Only have a week to put together an evening-length performance?
That's no problem if you happen to be Laurie Van Wieren, who magically pulled off that scenario this weekend at the Southern Theater in Minneapolis, bringing in six dance artists besides herself to create a show.
"Seven," referring to the seven dance collaborators, was high on concept and low on technical precision.
There's no need to worry about elaborate sets and costumes when you've got a group of artists brimming with ideas.
A piece conceived by Anat Shinar, called "The Ballet," summed up the style of the evening.
In the piece, Charles Campbell, a middle-aged man, performed a series of ballet sequences, earnestly but without the form that comes with studying ballet for a lifetime. His attempt was accompanied by Shinar critiquing him and coaching him to do it better.
The piece provided a treatise of sorts for the whole evening: a cheeky rejection of virtuosity as the end-goal of dance.
Deborah Jinza Thayer's work framed the evening, appearing in the beginning, middle and end of the show. Titled "Wall #2," "Wall #1" and "Wall #3," in that order, Jinza Thayer's work featured herself and Pramila Vasudevan grappling with the idea of a giant wall (surely referencing the one our president promises to build).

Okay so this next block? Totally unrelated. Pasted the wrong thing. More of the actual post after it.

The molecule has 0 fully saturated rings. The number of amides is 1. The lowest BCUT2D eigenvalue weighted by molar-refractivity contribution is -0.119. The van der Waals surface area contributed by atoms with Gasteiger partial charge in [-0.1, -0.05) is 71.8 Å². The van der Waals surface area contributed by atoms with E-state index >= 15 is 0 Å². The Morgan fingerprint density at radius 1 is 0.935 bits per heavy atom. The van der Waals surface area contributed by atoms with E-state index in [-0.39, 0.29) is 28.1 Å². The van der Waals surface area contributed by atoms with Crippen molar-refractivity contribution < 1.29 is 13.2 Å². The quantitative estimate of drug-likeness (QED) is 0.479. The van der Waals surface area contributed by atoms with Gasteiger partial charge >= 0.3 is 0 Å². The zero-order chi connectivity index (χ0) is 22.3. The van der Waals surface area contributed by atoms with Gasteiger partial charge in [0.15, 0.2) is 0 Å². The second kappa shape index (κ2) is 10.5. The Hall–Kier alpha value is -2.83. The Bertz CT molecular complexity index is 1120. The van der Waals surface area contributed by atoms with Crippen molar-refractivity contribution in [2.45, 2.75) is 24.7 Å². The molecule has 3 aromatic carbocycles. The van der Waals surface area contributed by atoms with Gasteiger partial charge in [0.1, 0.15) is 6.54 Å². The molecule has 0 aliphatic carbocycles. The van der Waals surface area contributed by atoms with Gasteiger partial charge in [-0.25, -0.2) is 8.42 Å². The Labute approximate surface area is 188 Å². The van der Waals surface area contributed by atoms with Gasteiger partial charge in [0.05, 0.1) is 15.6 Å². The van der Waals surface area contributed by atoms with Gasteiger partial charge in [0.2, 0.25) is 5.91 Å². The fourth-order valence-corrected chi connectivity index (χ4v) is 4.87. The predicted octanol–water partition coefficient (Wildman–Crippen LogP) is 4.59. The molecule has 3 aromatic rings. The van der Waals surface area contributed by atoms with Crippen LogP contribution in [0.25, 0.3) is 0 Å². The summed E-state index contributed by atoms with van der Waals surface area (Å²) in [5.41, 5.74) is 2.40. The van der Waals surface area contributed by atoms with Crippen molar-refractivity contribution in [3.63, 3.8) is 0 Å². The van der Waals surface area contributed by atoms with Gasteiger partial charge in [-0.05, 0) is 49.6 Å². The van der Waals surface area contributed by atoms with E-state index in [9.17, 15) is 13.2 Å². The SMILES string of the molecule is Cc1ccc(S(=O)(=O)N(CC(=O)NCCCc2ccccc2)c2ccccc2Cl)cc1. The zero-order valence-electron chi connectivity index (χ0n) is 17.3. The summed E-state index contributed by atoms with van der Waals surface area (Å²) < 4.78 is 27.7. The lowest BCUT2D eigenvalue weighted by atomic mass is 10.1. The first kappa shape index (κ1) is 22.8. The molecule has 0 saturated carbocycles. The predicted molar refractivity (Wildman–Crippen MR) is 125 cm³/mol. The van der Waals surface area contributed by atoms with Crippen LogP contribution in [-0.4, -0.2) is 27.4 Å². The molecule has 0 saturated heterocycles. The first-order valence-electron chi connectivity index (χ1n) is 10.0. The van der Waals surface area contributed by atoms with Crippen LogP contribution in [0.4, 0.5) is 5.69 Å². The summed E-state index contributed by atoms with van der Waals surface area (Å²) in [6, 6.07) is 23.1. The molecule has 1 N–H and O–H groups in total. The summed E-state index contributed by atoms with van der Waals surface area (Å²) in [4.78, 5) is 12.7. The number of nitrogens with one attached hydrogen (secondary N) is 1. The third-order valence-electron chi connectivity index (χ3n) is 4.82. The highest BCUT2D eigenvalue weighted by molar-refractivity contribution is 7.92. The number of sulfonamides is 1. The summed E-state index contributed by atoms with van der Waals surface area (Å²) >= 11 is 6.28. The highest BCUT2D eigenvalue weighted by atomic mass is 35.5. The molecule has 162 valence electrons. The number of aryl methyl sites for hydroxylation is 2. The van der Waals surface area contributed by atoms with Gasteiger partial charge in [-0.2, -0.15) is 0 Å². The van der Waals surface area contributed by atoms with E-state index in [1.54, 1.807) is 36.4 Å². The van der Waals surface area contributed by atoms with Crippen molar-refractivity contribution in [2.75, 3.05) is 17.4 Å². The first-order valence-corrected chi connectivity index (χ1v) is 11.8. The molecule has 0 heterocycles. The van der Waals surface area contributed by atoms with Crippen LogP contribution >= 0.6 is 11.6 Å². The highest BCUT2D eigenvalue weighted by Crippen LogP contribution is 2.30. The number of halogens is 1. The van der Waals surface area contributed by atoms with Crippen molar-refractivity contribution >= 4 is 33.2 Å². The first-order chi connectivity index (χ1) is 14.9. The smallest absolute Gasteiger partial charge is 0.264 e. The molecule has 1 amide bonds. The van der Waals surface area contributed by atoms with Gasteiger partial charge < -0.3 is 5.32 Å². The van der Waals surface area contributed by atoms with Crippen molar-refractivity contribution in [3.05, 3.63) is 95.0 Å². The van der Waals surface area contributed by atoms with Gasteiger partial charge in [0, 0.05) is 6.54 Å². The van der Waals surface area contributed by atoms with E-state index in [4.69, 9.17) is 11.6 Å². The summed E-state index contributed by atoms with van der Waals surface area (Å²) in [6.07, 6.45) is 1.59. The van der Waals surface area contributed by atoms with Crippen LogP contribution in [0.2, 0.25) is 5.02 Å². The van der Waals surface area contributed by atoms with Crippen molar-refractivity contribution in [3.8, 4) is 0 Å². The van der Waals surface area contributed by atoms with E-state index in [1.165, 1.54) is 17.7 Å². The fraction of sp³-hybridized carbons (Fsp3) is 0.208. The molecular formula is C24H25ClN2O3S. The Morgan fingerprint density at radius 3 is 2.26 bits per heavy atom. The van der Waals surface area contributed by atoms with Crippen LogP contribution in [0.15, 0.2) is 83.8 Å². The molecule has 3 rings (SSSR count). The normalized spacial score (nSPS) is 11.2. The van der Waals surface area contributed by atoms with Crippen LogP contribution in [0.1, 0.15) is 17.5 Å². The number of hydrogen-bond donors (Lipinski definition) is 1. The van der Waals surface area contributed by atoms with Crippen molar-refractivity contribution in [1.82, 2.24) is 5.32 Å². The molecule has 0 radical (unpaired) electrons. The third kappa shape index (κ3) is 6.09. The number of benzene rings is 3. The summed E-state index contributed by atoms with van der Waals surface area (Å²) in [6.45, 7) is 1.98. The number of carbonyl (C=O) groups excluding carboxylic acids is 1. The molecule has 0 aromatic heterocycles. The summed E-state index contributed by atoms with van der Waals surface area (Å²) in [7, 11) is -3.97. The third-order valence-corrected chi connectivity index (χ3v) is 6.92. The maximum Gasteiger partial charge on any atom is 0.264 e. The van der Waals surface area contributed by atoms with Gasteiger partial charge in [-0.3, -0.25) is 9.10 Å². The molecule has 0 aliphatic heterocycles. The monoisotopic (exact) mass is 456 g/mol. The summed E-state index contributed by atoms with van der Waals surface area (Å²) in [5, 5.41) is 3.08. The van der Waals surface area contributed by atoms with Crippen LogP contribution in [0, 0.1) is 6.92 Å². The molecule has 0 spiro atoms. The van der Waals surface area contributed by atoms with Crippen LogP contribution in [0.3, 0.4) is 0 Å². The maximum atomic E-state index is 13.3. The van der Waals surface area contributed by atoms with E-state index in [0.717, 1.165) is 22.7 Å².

In the first piece, the two performers, dressed in red and white, respectively, stood at either side of the proscenium arch and walked, with achingly slow tempo, toward each other.
In the second "Wall" piece, Jinza Thayer and Vasudevan slithered their backs against the proscenium wall as if they were trapped and slowly sank down onto the ground as the pop group Human Nature serenaded them.
In "Wall #3," the side wall set them in convulsions.
Each of the wall pieces was paired with a second section created by a different creator than Jinza Thayer. Megan Mayer, Campbell and Vasudevan all offered visually gripping additions to the wall theme, fueled by an undercurrent of rage around current political events.
Holo Lue Choy's solo piece, which she created and performed, provided the most stunning moments.
Investigating gender and sexuality in a piece coated with layers of memory and trauma, Lue Choy shined as a spellbinding dancer and choreographer.
With anger and revolutionary spirit coursing through the mishmash of dances, "Seven" embraced impulse and creativity as something to be cherished, sometimes even beyond technique or precision.
Sheila Regan is a Minneapolis arts writer.